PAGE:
Loud, overcrowded parties in residential neighborhoods once again will be under a microscope this summer in the NYPD’s 105th Precinct.
Civic and elected officials on Monday formally kicked off the second year of the Summer Noise Task Force, which is aimed at keeping neighborhoods free of gatherings that proliferate to the size of block parties and often have music blaring through commercial-sized speakers.
“We’re not saying you can’t have fun in your backyard,” Councilman Donovan Richards (D-Laurelton) said outside the Laurelton Library. “What we don’t want is parties with 300 or 400 people. Our neighborhoods can’t take that.”
The noise task force is a joint effort on the part of civic organizations, elected officials and the precinct to be proactive and deal with such parties before they start.
Richards and others spoke Monday afternoon following a monthly meeting at the library that included civic leaders and officials from the 105th Precinct.
Faith Hill of Springfield Gardens said the music from some of the parties can be heard two or more blocks away.
“It might start out something small in people’s backyard,” she said. “But 400 people show up because they post the party on Facebook and Twitter.”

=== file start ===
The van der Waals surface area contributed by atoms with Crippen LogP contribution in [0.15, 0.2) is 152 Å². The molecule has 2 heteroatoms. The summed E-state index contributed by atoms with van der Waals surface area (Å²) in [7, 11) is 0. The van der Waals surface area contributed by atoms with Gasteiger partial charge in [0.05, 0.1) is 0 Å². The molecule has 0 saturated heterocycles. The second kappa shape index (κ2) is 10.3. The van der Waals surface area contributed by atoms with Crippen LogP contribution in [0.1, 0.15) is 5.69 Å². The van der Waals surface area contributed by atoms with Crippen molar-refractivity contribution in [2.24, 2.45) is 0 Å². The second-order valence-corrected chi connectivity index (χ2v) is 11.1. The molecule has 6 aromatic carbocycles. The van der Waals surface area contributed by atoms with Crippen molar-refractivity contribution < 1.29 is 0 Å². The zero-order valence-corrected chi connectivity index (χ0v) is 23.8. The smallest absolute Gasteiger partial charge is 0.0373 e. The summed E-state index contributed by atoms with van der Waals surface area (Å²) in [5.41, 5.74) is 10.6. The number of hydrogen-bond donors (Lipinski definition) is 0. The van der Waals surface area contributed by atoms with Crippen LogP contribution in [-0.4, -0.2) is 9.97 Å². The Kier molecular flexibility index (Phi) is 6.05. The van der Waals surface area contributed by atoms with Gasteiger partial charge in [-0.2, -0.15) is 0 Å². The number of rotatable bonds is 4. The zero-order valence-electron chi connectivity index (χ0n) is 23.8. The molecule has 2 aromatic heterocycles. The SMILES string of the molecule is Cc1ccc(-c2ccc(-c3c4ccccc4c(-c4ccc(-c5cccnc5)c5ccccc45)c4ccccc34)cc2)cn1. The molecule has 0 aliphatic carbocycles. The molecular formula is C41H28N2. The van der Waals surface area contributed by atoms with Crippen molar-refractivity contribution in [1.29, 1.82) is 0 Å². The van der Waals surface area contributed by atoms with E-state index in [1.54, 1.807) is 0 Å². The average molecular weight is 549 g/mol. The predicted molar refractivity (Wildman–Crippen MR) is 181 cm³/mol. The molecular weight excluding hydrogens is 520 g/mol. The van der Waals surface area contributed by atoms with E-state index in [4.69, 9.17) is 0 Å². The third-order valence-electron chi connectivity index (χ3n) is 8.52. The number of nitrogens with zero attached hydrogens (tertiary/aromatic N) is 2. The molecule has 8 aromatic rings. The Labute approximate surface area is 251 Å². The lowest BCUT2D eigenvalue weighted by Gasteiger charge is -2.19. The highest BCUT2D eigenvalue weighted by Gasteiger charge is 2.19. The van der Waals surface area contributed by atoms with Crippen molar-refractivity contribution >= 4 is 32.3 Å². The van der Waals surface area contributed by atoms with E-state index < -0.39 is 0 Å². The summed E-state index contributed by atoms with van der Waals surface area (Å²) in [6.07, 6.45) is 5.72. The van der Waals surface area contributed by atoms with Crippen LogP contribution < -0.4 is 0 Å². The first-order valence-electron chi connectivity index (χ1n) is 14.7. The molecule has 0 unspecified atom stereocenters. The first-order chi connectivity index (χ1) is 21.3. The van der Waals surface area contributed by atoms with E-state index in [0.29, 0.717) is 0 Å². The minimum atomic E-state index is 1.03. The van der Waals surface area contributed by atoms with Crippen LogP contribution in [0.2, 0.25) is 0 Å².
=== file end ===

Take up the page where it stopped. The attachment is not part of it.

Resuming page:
Richards also said some take place when homeowners rent out their backyards to party organizers.
“People they don’t even know,” he said.
“It’s become a common question in our neighborhood to ask how you slept this weekend,” said Bess DeBetham, of Laurelton, who also sits on Community Board 13.
Richards said the task force encourages people to take back their blocks, and to do so before the parties start, if possible.
“You know where the houses are on your block,” he said. “Call 311. Have your neighbors all call 311. Once they start receiving more than five calls, they will want to investigate.”
He said once that is done, residents should also alert their civic association and community board, as well as his office, in an attempt to head off the trouble, often in the form of a pre-party visit from the 105th Precinct.
“Our police should not have to be clearing 400 or 500 people from a party,” Richards said. “They’re busy enough.”
The councilman did say that the NYPD now has the authority under some circumstances to seize the speakers and DJ equipment.
The partnership worked well last year.
“We didn’t have a single party fatality in this precinct,” he said.
Richards said a bill is now pending in the City Council to require people hosting 100 or more people to apply for a permit the same way they already must for a block party or a larger gathering in a city park.
“Right now, that doesn’t apply to people’s yards,” he said.
Richards, chairman of the Council’s Environmental Committee, also is investigating the possibility of lowering the allowable decibel level for parties held in residential neighborhoods.